The skeletal remains of about 50 medieval individuals have been discovered in shallow graves near the pilgrimage site of a famous seventh-century saint in England. The human remains, which have been exhumed, may help archaeologists learn more about the medieval era, according to Archaeology Warwickshire, an archaeology and excavation firm. The company plans to study…

Drone Technology Aids in Discoveries at Medieval Irish Sites

Irish drone

Unmanned aerial vehicles (UAV) have been gaining attention in the news for the last few years, but archaeologists like Saint Louis University history professor Thomas Finan, Ph.D., have always appreciated what aerial photography could accomplish. Finan says UAV technology, along with high speed computer applications and mapping software, and sensors that can collect multi-spectral image…

Medieval Skeleton Discovered Under Uprooted Tree

medieval-skeleton-tree-5

When an old beech tree toppled over during winter storms in Ireland this year, a skeletal surprise was hiding in the gigantic mass of roots pulled from the ground: the remains of a medieval boy. The 215-year-old tree was uprooted in May in Collooney, a town in the county of Sligo, on the northwest coast…

Mass medieval grave found at Aberdeen school

medieval grave Robert Gordon College

A mass grave with more than 20 medieval skeletons has been hailed a “major discovery”. The remains, thought to date back to the 13th century, were discovered during installation works at a top private school in Scotland. The bones were buried less than two feet underground in the quad area of the site and are…

Medieval marvel at risk from rot and deathwatch beetle

St John the Baptist Church

A rare medieval church roof in Suffolk is at risk of being destroyed by deathwatch beetle and wet rot. The ceiling’s said to be one of the finest examples in Europe and draws visitors from all over the world. Now the parish council of St John the Baptist’s church in Needham Market is desperately trying…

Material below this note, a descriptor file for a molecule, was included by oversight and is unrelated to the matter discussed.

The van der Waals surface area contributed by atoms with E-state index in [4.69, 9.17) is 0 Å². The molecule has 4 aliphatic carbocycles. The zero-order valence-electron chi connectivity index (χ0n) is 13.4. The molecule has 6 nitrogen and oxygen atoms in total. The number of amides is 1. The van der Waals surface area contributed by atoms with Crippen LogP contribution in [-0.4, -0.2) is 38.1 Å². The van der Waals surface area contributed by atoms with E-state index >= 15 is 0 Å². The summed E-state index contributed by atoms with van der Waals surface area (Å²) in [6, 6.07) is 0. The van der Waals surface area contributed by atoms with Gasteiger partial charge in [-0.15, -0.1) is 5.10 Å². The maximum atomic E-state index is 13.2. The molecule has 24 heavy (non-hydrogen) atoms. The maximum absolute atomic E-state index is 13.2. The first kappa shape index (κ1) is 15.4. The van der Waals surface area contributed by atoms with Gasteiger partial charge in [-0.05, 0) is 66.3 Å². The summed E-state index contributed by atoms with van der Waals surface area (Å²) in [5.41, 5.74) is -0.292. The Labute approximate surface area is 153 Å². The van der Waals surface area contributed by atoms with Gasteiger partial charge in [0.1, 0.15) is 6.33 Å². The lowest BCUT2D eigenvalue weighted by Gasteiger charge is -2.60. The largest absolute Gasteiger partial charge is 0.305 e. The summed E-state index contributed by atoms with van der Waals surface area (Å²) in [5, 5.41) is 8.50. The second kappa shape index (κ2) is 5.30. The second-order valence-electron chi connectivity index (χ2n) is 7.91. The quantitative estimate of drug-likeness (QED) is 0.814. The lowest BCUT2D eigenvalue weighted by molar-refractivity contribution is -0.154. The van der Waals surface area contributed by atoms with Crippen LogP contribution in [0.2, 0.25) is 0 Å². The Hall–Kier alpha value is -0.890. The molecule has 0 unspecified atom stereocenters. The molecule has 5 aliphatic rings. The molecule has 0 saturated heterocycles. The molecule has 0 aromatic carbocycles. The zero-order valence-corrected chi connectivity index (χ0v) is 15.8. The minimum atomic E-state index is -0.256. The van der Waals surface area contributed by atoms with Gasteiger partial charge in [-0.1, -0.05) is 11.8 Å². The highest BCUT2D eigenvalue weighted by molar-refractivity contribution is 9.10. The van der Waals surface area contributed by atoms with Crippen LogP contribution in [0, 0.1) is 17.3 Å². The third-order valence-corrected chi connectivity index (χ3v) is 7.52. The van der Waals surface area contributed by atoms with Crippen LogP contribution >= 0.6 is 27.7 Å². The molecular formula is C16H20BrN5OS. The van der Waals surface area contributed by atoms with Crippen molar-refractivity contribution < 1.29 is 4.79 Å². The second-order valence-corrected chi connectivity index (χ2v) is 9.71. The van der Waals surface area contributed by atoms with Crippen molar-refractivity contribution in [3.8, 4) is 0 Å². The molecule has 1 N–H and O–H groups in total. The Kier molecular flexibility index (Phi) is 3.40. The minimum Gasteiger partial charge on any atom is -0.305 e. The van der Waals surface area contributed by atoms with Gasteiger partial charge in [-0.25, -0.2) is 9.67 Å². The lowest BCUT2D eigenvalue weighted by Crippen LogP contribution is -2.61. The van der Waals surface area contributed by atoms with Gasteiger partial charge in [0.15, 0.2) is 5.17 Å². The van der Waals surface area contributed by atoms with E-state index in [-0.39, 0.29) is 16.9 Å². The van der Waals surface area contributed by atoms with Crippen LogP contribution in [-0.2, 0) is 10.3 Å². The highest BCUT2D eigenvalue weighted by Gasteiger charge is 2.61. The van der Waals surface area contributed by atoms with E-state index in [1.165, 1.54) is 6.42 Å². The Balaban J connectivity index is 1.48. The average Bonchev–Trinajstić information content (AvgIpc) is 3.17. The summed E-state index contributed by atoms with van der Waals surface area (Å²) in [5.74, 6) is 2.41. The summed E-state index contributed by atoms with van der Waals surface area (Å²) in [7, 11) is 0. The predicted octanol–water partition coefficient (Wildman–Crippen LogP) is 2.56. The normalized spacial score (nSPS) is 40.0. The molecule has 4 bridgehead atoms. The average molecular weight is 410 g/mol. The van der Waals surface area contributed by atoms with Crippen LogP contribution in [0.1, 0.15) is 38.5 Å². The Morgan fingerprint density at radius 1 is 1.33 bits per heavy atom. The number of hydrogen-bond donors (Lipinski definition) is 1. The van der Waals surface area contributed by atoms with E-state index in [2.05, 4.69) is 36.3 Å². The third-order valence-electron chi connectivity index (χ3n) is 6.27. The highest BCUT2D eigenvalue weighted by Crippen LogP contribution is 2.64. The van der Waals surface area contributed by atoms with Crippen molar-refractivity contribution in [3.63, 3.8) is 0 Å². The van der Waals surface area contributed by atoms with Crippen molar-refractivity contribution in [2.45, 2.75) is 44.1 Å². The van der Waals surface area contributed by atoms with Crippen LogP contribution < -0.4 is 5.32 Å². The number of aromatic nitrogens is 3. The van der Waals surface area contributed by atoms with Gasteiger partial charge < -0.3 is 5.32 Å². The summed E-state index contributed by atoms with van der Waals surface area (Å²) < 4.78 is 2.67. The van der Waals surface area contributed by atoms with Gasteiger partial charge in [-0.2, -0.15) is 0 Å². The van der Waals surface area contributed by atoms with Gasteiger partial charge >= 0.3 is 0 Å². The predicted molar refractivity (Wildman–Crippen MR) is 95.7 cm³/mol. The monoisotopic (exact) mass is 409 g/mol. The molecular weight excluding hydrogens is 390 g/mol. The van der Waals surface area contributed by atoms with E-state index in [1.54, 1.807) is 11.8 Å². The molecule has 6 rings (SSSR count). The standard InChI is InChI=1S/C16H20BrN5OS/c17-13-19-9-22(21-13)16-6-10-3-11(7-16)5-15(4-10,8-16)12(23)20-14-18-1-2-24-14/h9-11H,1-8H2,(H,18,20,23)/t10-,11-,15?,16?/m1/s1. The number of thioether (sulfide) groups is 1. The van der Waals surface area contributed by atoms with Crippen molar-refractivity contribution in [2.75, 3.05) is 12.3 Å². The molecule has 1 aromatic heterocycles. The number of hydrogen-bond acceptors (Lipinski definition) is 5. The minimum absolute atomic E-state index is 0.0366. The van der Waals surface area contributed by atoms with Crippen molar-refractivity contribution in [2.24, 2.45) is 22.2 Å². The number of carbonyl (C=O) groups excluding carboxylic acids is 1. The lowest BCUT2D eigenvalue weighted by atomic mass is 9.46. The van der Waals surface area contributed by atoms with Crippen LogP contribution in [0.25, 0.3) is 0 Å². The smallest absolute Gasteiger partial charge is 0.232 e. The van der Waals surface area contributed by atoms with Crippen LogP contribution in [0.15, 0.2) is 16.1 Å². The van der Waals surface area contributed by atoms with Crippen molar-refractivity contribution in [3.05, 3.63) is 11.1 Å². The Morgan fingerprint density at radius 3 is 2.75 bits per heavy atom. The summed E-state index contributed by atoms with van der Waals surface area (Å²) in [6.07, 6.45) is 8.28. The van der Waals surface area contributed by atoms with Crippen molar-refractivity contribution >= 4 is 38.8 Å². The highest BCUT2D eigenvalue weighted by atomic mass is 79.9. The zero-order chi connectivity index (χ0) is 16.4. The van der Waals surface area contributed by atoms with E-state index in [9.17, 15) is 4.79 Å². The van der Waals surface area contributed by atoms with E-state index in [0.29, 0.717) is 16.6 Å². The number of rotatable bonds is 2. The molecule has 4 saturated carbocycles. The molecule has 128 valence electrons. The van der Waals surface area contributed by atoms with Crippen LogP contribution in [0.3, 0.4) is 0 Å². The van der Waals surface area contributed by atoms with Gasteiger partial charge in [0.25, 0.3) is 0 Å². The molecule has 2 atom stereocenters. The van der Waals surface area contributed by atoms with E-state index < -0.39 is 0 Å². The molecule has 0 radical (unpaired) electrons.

Estonian construction workers dig up medieval ships

estonian-construction-workers-dig-up-medieval-ships

The capital of Estonia is perhaps not the place where one would expect to find the remains of medieval ships, but that is exactly what happened to a group of construction workers in Tallinn this week. While working on the foundations for high-end apartments in a seaside area of the Baltic state’s capital, the men…

Carbon dating reveals ‘fantastic Saxon find’ at Stafford rail development

Viking Butter Churn

Archaeologists have discovered that a wooden butter churn lid unearthed at a major rail development near Stafford is from the Saxon period following scientific tests. Evidence of prehistoric activity had already been uncovered in the same area of the site near Norton Bridge and archaeologists believed the butter churn could be from the same period….

Ninety-two human skeletons have been found on the site of a medieval church in Oxford

Archaeologists made the discovery near the Kassam Stadium after a valuation was carried out as part of a planning application for a new hotel. Paul Murray, from John Moore Heritage Services, described the discovery of the burials as “amazing”. The derelict Priory pub is the only building that remains of a nunnery founded on the…